This bridge is among the longest pony truss bridges in terms of both span number and overall length in Texas and indeed the whole country, with a total of 30 spans, and an overall length of 2,471 feet. The bridge is highly significant for this reason. Additionally, it is regionally significant as one of a tiny number of historic bridges of any significance in the Texas Panhandle. The individual truss spans that compose the bridge as a whole are standard Texas pony trusses that were used throughout the state. Field connections on the bridge were bolted, and shop connections were riveted. Built-up members are riveted. Top chord and end post are rolled i-beams.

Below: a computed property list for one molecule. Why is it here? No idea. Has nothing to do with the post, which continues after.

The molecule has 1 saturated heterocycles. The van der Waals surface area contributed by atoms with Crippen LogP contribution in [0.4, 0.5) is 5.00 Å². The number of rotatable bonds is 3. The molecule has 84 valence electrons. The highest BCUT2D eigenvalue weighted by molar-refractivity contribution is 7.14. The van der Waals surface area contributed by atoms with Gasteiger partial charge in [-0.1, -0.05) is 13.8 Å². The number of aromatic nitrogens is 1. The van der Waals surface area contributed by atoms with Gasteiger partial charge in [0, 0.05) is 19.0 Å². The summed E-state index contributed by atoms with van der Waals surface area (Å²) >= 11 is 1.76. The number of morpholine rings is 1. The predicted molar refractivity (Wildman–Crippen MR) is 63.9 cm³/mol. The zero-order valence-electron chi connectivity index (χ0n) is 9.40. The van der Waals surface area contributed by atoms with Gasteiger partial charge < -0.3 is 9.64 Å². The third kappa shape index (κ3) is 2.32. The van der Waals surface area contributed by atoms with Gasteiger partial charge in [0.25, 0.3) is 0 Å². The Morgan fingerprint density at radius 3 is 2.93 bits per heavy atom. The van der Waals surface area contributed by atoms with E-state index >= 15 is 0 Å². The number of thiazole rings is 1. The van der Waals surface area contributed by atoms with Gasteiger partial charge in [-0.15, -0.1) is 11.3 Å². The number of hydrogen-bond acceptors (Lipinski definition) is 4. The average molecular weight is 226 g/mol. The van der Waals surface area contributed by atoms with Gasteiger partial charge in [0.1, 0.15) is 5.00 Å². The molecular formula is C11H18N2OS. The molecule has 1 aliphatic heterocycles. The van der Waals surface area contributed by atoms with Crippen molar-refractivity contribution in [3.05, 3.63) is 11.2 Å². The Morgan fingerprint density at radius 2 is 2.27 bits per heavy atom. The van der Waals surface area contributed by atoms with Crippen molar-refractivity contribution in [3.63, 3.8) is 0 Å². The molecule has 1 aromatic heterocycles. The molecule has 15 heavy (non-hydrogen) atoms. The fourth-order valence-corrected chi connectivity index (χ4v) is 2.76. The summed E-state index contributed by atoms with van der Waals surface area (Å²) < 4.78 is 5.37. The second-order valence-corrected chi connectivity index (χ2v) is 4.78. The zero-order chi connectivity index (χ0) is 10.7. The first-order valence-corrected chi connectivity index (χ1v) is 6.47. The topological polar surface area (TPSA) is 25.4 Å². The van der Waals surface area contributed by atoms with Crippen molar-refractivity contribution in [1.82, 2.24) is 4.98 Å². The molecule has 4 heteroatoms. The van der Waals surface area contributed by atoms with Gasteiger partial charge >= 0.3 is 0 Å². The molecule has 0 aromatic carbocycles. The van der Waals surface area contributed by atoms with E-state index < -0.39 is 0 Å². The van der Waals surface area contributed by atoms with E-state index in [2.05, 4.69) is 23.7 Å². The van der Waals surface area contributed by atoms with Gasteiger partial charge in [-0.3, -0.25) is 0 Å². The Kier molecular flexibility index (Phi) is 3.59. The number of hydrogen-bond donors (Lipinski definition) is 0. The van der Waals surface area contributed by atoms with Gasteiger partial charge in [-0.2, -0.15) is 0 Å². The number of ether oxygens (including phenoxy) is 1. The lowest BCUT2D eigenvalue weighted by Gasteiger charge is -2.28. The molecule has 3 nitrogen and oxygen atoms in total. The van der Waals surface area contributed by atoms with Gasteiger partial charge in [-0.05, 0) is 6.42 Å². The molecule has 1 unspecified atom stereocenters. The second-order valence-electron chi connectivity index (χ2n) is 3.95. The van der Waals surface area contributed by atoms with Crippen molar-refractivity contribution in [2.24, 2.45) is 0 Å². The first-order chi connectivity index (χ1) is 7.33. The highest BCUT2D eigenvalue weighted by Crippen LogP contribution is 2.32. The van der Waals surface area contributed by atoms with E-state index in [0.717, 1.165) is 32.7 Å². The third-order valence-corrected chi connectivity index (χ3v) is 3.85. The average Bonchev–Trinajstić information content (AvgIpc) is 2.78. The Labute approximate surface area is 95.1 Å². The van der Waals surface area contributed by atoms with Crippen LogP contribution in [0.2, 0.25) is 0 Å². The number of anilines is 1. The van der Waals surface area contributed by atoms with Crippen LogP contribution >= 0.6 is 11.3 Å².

In 2013, this bridge was bypassed by a much shorter highway bridge that only is 1,360 feet long. The truss spans of the bridge were left in place and abandoned. Small approach spans at the south end and dirt at the north end were removed.
This bridge is located in a very rural setting. Long ago, there was a small town called Plemons near this bridge, but all traces of the town have been demolished. A historical photo of the town is shown below.
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Use care if using a GPS to navigate to this bridge. Do NOT attempt to approach this bridge from Plemons Road south of the bridge as it is gated off and closed. Do NOT attempt to use TX-119 to reach the bridge as this road goes into the Conoco Phillips property and is closed to the public. Approach using Plemons Road from the north, or from the south using Farm to Market 280, although note it turns into gravel road CR-V before reaching the bridge.
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